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In January 2010, just days after the Supreme Court ruled in Citizens United, President Obama stood before Congress to deliver his State of the Union address. Six justices sat berobed in a front row. “With all due deference to separation of powers,” he scolded, the decision “will open the floodgates for special interests — including foreign corporations — to spend without limit in our elections.”
As lawmakers applauded, Justice Samuel Alito angrily shook his head. Able lip readers noted he was saying, “Not true!”
Well, it’s been 12 years. A recent fine levied by the Federal Election Commission suggests that Obama was right — and that court rulings and administrative paralysis have made our elections ever more vulnerable.
Canadian steel tycoon Barry Zekelman has agreed to pay $975,000 to the FEC after steering corporate donations to a pro-Trump super PAC, in violation of a federal prohibition on foreign influence in U.S. elections.
Super PACs can receive unlimited funds, including from corporations, if the group’s spending is done “independently” of the candidate it supports. This would have been illegal before Citizens United.
Typically Zekelman’s largesse would have gone unnoticed and unpunished. But he was invited to dine with the president at Trump Hotel in thanks for his gift, and while there he inveigled for eight minutes, urging Trump to tighten tariffs against his competitors. Other tablemates included two shady businessmen working with Rudy Giuliani. The conversation was recorded (oops!) and released as part of the impeachment proceedings in 2019. (That’s Trump’s first impeachment — the one where he tried to extort Vladimir Zelensky into smearing Joe Biden in exchange for military aid against Russia. The insurrection was the second impeachment.)
When the New York Times contacted the Canadian businessman about the recording, he admitted he participated in the decision to donate to the super PAC. Federal law clearly forbids foreign nationals from engaging in such conversations.
All of which led to the recent fine. The billionaire will barely notice the dent in his bank account, of course. Apparently the FEC will also let him ask the super PAC to return the money he gave.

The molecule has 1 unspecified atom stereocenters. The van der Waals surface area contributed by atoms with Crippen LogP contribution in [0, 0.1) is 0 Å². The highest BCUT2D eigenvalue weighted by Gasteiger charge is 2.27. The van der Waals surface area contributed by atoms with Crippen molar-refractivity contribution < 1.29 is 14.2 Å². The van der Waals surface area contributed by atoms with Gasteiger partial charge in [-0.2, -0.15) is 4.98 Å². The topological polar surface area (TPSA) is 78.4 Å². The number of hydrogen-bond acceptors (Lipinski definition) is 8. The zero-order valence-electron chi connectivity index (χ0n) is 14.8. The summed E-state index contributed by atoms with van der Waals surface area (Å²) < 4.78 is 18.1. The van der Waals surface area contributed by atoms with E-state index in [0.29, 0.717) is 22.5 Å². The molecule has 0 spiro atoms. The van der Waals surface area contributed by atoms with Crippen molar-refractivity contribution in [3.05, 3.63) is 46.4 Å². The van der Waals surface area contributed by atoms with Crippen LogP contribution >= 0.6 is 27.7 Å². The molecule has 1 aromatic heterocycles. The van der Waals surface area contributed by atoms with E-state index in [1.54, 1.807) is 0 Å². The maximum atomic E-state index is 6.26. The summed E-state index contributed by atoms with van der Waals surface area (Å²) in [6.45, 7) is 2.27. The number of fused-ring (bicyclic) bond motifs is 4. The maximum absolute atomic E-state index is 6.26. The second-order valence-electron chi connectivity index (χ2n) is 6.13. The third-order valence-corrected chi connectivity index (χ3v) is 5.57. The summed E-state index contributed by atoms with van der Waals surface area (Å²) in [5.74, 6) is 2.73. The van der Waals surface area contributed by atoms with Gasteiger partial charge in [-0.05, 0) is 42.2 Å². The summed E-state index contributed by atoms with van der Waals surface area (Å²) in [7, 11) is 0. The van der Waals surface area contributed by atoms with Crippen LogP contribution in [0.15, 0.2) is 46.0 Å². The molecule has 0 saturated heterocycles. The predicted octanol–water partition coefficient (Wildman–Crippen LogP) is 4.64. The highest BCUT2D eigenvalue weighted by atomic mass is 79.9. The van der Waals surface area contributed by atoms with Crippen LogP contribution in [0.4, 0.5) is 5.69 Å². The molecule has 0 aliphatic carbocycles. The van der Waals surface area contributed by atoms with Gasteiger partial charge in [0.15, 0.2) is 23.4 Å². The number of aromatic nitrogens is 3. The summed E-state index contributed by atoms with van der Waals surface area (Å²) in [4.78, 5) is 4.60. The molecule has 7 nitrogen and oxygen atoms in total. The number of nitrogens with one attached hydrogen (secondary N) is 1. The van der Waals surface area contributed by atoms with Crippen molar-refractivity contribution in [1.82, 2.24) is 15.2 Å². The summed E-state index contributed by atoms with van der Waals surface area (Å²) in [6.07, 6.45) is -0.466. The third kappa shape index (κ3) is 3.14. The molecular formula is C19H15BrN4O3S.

Aptly, the meal took place at the Trump Hotel, jammed as it was with fixers, lobbyists, and fundraisers. That’s the world the Supreme Court made. Campaign spending essentially has been deregulated. The law is in tatters. The Federal Election Commission is weak, deadlocked, and rarely able to act.
The Freedom to Vote: John Lewis Act would address some of this, by ending dark money in elections and requiring full disclosure of campaign spending. It passed the House and had a Senate majority — as did an earlier bill just focused on campaign finance — but was killed by a Republican filibuster, this time aided, as we know all too well, by Sens. Joe Manchin (D-WV) and Kyrsten Sinema (D-AZ).
The recent bill was best known for its protection of voting rights. That’s understandable, as the Big Lie of a “stolen” 2020 presidential election continues to sweep the states, threaten voters of color, and undermine integrity. It can be easy to forget how new, and how destructive, the current world of campaign cash can be as well.
Only occasionally do we learn about the deals cut, the tax loopholes claimed, and the favors traded. Polls show voters are savvy and angry. Corruption remains a sleeper issue in American politics. The campaign reform provisions were among the most popular in the recent bills, popular with Republicans and Democrats alike.
A previous Republican president identified the stakes. At an earlier moment of corruption and reform, President Theodore Roosevelt vowed, “Sooner or later, unless there is a readjustment, there will come a riotous, wicked, murderous day of atonement.” Now, that’s a tweet for the ages.